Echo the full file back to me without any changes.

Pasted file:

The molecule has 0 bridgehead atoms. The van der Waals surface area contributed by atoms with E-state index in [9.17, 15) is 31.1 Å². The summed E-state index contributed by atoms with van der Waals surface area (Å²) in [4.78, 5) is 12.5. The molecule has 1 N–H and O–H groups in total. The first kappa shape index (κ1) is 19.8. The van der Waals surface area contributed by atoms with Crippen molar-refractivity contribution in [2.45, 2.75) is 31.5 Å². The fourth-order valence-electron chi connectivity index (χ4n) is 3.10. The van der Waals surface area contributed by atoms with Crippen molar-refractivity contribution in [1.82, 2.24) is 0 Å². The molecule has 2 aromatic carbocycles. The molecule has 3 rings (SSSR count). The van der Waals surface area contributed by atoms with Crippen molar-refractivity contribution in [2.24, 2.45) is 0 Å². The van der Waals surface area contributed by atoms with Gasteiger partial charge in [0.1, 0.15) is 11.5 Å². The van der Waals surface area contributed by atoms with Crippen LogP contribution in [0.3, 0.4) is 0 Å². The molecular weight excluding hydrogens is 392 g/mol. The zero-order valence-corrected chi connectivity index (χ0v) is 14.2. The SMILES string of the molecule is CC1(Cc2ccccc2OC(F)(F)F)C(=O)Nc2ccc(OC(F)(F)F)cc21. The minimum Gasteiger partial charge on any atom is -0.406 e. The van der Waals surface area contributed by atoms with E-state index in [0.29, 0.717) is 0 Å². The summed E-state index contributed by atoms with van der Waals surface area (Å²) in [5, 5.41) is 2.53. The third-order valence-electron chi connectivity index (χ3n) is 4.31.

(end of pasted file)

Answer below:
The molecule has 0 bridgehead atoms. The van der Waals surface area contributed by atoms with E-state index in [9.17, 15) is 31.1 Å². The summed E-state index contributed by atoms with van der Waals surface area (Å²) in [4.78, 5) is 12.5. The molecule has 1 N–H and O–H groups in total. The first kappa shape index (κ1) is 19.8. The van der Waals surface area contributed by atoms with Crippen molar-refractivity contribution in [2.45, 2.75) is 31.5 Å². The fourth-order valence-electron chi connectivity index (χ4n) is 3.10. The van der Waals surface area contributed by atoms with Crippen molar-refractivity contribution in [1.82, 2.24) is 0 Å². The molecule has 2 aromatic carbocycles. The molecule has 3 rings (SSSR count). The van der Waals surface area contributed by atoms with Crippen molar-refractivity contribution in [2.24, 2.45) is 0 Å². The van der Waals surface area contributed by atoms with Gasteiger partial charge in [0.1, 0.15) is 11.5 Å². The van der Waals surface area contributed by atoms with Crippen LogP contribution in [0.3, 0.4) is 0 Å². The molecular weight excluding hydrogens is 392 g/mol. The zero-order valence-corrected chi connectivity index (χ0v) is 14.2. The SMILES string of the molecule is CC1(Cc2ccccc2OC(F)(F)F)C(=O)Nc2ccc(OC(F)(F)F)cc21. The minimum Gasteiger partial charge on any atom is -0.406 e. The van der Waals surface area contributed by atoms with E-state index in [0.29, 0.717) is 0 Å². The summed E-state index contributed by atoms with van der Waals surface area (Å²) in [5, 5.41) is 2.53. The third-order valence-electron chi connectivity index (χ3n) is 4.31.